Perennials on Distant Hill
A Very Useful Plant
Salidago, commonly called Goldenrod, is a genus of over 100 species of flowering perennial plants in the aster family. The majority are native to North America, with just a few species native to South America and Eurasia.
The pollen of Goldenrod is often unfairly blamed for causing hay fever in humans. However, the true culprit is the wind-dispersed pollen of Ragweed (Ambrosia sp.), which blooms at the same time as goldenrod. Goldenrod pollen is too heavy to be easily blown about, with the plants relying on insects for pollination.
The flowers of Goldenrod are an important source of fall nectar for bees, flies, wasps, and butterflies. The leaves are also used as a food source by the larvae of many butterfly and moth species
Humans have put Goldenrod to good use over the years. Native Americans used the seeds of some species for food. They also chewed the leaves to relieve sore throats and chewed the roots to relieve toothaches.
Solidago virgaurea, European Goldenrod, is used today as a kidney tonic by herbalists to treat inflammation and irritation caused by bacterial infections or kidney stones.
One of the more interesting uses of Goldenrod took place in the early 20th century, when Inventor Thomas Edison experimented with goldenrod to produce rubber. Edison created a fertilization and cultivation process to maximize the rubber content in each plant. His experiments produced a 12-foot-tall (3.7 m) plant that yielded as much as 12% rubber. The tires on the Model T given to Edison by his friend Henry Ford were made from goldenrod.
Is There a Drugstore in Your Backyard?
Shinleaf (Pyrola elliptica) is a native perennial wildflower that can be found growing in the woods of Distant Hill Gardens. It is an evergreen herb, 5-10 inches high with a slender, branching rootstock that produces a set of basal, dark green, ovate to elliptical leaves.
The naked flower stalk bears from 7-15 white, waxy, drooping, greenish-white flowers, which smell like lily-of-the-valley and bloom in early summer here in southern New Hampshire.
Shinleaf is also known as Waxflower Shinleaf or Wild Lily-of-the-valley.
It contains a drug closely related to aspirin. The leaves reportedly have analgesic properties and were used as a poultice on bruised shins and other sores and wounds. Such a leaf plaster was referred to as a shin plaster. Tea made from the plant is said to have been used by some native American tribes as a treatment for epileptic fits, rheumatism, indigestion, and sore throats.
I have read that Shinleaf can be propagated by root cuttings or runner divisions. If young plants are containerized, they can be brought inside in late winter to hasten growth. I think I may give it a try. It sounds like it would make a good addition to the medicine cabinet!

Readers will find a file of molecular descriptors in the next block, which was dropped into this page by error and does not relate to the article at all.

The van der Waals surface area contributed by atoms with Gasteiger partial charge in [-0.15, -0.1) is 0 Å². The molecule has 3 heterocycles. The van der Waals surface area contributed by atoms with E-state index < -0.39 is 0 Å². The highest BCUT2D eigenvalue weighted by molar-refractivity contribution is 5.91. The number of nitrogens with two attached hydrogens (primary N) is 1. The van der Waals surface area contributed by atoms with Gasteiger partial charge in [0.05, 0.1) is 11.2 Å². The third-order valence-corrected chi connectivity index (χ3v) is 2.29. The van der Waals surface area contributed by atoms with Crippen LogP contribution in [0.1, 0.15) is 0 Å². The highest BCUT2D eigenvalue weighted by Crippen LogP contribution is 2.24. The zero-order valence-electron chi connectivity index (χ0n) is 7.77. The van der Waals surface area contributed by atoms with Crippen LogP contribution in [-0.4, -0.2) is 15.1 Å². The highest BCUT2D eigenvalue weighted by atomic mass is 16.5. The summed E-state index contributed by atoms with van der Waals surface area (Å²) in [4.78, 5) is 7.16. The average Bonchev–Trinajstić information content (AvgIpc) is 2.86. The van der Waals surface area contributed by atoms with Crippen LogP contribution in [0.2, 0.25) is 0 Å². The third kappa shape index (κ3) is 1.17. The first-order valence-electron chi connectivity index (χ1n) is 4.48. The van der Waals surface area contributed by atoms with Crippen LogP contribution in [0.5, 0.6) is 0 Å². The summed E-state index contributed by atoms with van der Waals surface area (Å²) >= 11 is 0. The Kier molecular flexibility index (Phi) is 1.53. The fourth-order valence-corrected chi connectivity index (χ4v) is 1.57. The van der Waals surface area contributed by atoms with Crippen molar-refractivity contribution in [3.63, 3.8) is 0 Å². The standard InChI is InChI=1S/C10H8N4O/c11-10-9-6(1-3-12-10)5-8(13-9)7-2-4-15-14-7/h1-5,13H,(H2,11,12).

A Beautiful Medicinal Native Plant
American spikenard (Aralia racemosa) is one of my favorite shade-loving native plants under cultivation at Distant Hill Gardens.
American spikenard is a relative of ginseng. A perennial here at Distant Hill Gardens, it reaches up to 6 feet in height and makes a striking display in the garden. The plant produces tiny greenish-white flowers in rounded clusters in the summer and dark purple-red berries in the fall.
One of its most beautiful attributes of Aralia racemosa are its heart-shaped leaves that can reach up to 8 inches across.
We grew our Spikenard from seed gathered from native specimens in our woods.
Medicinally, the roots of American Spikenard have a number of uses, including as a diuretic and as an expectorant. Native Americans used an infusion of the roots to treat a wide variety of ailments, including tuberculosis, coughs, colds, sore throats, menstrual problems, kidney problems, and lung diseases. They also applied a poultice of the root to burns, swelling, wounds, boils, sprained muscles, and broken bones.
Its Tea Time
All parts of the
(Actaea pachypoda) plant are considered poisonous to humans. But, according to Wikipedia, both Native Americans and settlers made tea out of the roots for relieving pain of childbirth. The early colonists also used the plant to improve circulation and to cure headache or eyestrain. This plant is sometimes called Dolls Eyes because the white fruits resemble the china eyes once used in dolls.
In cultivation White Baneberry requires part to full shade, rich loamy soil, and regular water with good drainage to reproduce its native habitat. We have had good luck transplanting Doll's Eyes from the forest to the gardens of Distant Hill. Come late summer, the flowers will transform themselves into the large white berries shown above.
A Poisonous Native Plant (unless you are a bear)